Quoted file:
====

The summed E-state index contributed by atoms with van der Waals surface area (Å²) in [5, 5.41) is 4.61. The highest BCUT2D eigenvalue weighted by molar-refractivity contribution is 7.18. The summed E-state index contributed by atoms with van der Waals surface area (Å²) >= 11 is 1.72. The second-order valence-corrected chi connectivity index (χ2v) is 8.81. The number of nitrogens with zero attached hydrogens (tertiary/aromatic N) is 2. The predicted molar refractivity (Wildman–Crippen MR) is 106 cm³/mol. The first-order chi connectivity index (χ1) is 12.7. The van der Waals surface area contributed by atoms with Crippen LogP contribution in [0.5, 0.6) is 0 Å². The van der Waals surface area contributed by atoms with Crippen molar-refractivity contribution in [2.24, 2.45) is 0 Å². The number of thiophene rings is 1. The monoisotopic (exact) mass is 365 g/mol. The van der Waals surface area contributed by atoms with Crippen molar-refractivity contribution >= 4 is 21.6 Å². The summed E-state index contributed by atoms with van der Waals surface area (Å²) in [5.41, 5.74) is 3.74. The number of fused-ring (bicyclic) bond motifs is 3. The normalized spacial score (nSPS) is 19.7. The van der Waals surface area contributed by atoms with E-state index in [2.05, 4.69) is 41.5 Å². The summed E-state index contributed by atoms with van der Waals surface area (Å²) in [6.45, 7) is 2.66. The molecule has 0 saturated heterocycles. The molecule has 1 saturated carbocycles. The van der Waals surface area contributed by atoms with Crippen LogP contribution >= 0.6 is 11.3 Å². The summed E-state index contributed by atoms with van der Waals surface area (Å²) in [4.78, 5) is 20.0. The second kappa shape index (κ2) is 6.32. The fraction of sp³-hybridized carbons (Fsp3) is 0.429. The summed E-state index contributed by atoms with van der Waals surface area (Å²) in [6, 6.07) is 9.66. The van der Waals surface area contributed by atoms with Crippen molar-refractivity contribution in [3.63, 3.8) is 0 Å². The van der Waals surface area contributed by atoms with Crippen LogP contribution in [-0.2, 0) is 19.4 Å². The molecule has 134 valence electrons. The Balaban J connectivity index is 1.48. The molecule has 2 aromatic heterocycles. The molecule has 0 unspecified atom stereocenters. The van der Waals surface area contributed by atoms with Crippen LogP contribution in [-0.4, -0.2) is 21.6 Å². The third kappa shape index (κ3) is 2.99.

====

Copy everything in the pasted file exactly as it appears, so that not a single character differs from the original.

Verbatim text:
The summed E-state index contributed by atoms with van der Waals surface area (Å²) in [5, 5.41) is 4.61. The highest BCUT2D eigenvalue weighted by molar-refractivity contribution is 7.18. The summed E-state index contributed by atoms with van der Waals surface area (Å²) >= 11 is 1.72. The second-order valence-corrected chi connectivity index (χ2v) is 8.81. The number of nitrogens with zero attached hydrogens (tertiary/aromatic N) is 2. The predicted molar refractivity (Wildman–Crippen MR) is 106 cm³/mol. The first-order chi connectivity index (χ1) is 12.7. The van der Waals surface area contributed by atoms with Crippen LogP contribution in [0.5, 0.6) is 0 Å². The van der Waals surface area contributed by atoms with Crippen molar-refractivity contribution in [2.24, 2.45) is 0 Å². The number of thiophene rings is 1. The monoisotopic (exact) mass is 365 g/mol. The van der Waals surface area contributed by atoms with Crippen molar-refractivity contribution >= 4 is 21.6 Å². The summed E-state index contributed by atoms with van der Waals surface area (Å²) in [5.41, 5.74) is 3.74. The number of fused-ring (bicyclic) bond motifs is 3. The normalized spacial score (nSPS) is 19.7. The van der Waals surface area contributed by atoms with E-state index in [2.05, 4.69) is 41.5 Å². The summed E-state index contributed by atoms with van der Waals surface area (Å²) in [6.45, 7) is 2.66. The molecule has 0 saturated heterocycles. The molecule has 1 saturated carbocycles. The van der Waals surface area contributed by atoms with Crippen LogP contribution >= 0.6 is 11.3 Å². The summed E-state index contributed by atoms with van der Waals surface area (Å²) in [4.78, 5) is 20.0. The second kappa shape index (κ2) is 6.32. The fraction of sp³-hybridized carbons (Fsp3) is 0.429. The summed E-state index contributed by atoms with van der Waals surface area (Å²) in [6, 6.07) is 9.66. The van der Waals surface area contributed by atoms with Crippen molar-refractivity contribution in [3.63, 3.8) is 0 Å². The van der Waals surface area contributed by atoms with Crippen LogP contribution in [-0.2, 0) is 19.4 Å². The molecule has 134 valence electrons. The Balaban J connectivity index is 1.48. The molecule has 2 aromatic heterocycles. The molecule has 0 unspecified atom stereocenters. The van der Waals surface area contributed by atoms with Crippen LogP contribution in [-0.4, -0.2) is 21.6 Å². The third kappa shape index (κ3) is 2.99.